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The Hands Free Catalog
Is Now Available!

Get Social With Us!!

#NoHandsNoProblem #NoHandsNoFeetNoProblem


Come like us on Facebook to see what's happening, keep up to date with our events.  Please tag us and share with friends.  A Skills for Life Private Group also available for those missing both arms or all four limbs, please contact us if you would like to be added to the group.


Tweet at us or tag us in your tweets, let us know us what you are up to and use those hashtagsX formerly known as Twitter is just another way to help keep us connected with our community.


LinkedIn for those who may have a clinical background and want to learn more about our programs or how to help people living without both arms or all four limbs.


Instagram for photos and videos... could be upcoming events, tips and tricks, peer connection highlights, interesting stories and/or videos.  Tell us what you want to see, tag us and make sure to use those hashtags.


We have a YouTube Channel! We have content and have linked to other YouTube channels from our Skills for Life community as well.  Everyone does their daily activities slightly different, come see how someone might scramble eggs, wash dishes, get dressed or mow the lawn. If you are curious about a task and it isn't there, just ask us!


TikTok videos... could be funny or cool videos, tips and tricks, or something interesting in general.  Tell us what you want to see and tag us!


Skills for Life Workshop Recordings

Are you interested in recordings from previous workshops? Skills for Life Videos from workshop #2, 4 and 5 are available to purchase online. Click Here to order your copies today. They are a great resource for new bilateral upper limb loss individuals, family members/caregivers, and healthcare professionals. Registered attendees for Virtual SFL 5 1/2 received links for the recordings.  If you are a limb loss individual contact us to get your link.  If you are a healthcare professional click here, to place your order with a small donation.

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Monthly Newsletters

As a way to keep our community connected, we send out monthly newsletters with helpful information and resources.  Click here to access our newsletter archives and to subscribe to future newsletters.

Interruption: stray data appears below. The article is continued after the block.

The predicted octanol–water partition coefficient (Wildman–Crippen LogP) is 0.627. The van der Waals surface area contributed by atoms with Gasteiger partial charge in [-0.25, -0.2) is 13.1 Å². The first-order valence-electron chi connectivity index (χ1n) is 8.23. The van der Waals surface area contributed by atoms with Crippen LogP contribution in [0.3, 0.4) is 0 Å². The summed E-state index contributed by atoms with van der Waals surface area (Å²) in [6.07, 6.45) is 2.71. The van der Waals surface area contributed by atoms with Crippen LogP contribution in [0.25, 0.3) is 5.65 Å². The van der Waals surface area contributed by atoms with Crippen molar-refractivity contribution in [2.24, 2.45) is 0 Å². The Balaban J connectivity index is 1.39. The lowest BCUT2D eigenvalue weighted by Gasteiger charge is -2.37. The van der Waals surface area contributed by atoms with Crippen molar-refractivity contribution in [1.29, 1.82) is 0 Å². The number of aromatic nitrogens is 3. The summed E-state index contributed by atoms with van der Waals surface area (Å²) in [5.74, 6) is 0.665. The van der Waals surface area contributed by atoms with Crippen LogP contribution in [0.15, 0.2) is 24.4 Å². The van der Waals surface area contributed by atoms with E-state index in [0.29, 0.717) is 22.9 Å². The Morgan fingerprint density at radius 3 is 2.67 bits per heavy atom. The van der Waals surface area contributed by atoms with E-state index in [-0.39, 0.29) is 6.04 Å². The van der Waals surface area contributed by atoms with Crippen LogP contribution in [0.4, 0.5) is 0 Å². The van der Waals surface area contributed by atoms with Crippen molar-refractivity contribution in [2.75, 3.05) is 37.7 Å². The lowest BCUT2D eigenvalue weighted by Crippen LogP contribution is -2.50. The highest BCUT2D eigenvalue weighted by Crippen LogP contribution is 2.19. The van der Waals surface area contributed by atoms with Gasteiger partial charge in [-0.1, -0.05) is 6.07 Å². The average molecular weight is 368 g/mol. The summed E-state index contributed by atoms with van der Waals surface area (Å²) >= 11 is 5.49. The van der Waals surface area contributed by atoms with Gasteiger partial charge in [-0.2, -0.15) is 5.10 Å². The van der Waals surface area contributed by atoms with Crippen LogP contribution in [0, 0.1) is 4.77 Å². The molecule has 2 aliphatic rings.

Printable Brochure

Help spread the word about Enhancing Skills for Life and our mission.  Click here to print out this brochure and share with those missing both arms or all four limbs, prosthetists, therapists, physicians, case managers, prosthetic manufacturers, or anyone who would find the information useful.

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Annual Meeting

Once a year we hold a public meeting to keep everyone informed of what we have been working on, able to accomplish and plans for the future.  This meeting is also an opportunity for our board of directors to evaluate the organization's progress towards our mission, set goals for the upcoming year, review our financials as well as our policies.  By doing this, we are hoping to encourage the growth and success of Enhancing Skills for Life.​ View our 2023 Annual Report. The link to watch our annual meeting can be found in our newsletters or can be emailed to you by contacting us. The 2024 Annual Meeting will be held on Tuesday, June 25th at 4:00pm central.


Makerspace Project

Is there something you want to do on your own, but just can’t? Let us help you figure out a different way! Maybe a solution already exists that we can share with you? But, if not, here is a neat opportunity.  Share your challenges with us and if we can help, you will be assigned to work with a team.   Submit your challenge via our online form and someone from our team will be in touch within 72 hours.  Engineering students or folks in the maker community, please contact us if you are interested in participating as a Maker (prizes!).  For more information, see our flyer.

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A Small-Scale Survey of Bilateral Upper-Limb Loss Individuals
This small-n survey recruited 28 individuals with Bilateral Upper Limb Loss. 
Users of each type of prosthesis demonstrate a high level of function. Electric hook users scored slightly higher in number of tasks and other measures. However, no outcomes were significant statistically, except the use of the dominant side prosthesis, which was three times higher than the nondominant side usage. Users identified a dozen categories for desired improvements, with greater dependability and greater grip security as the most commonly requested. Harold also discusses his publication on this AAOP podcast.

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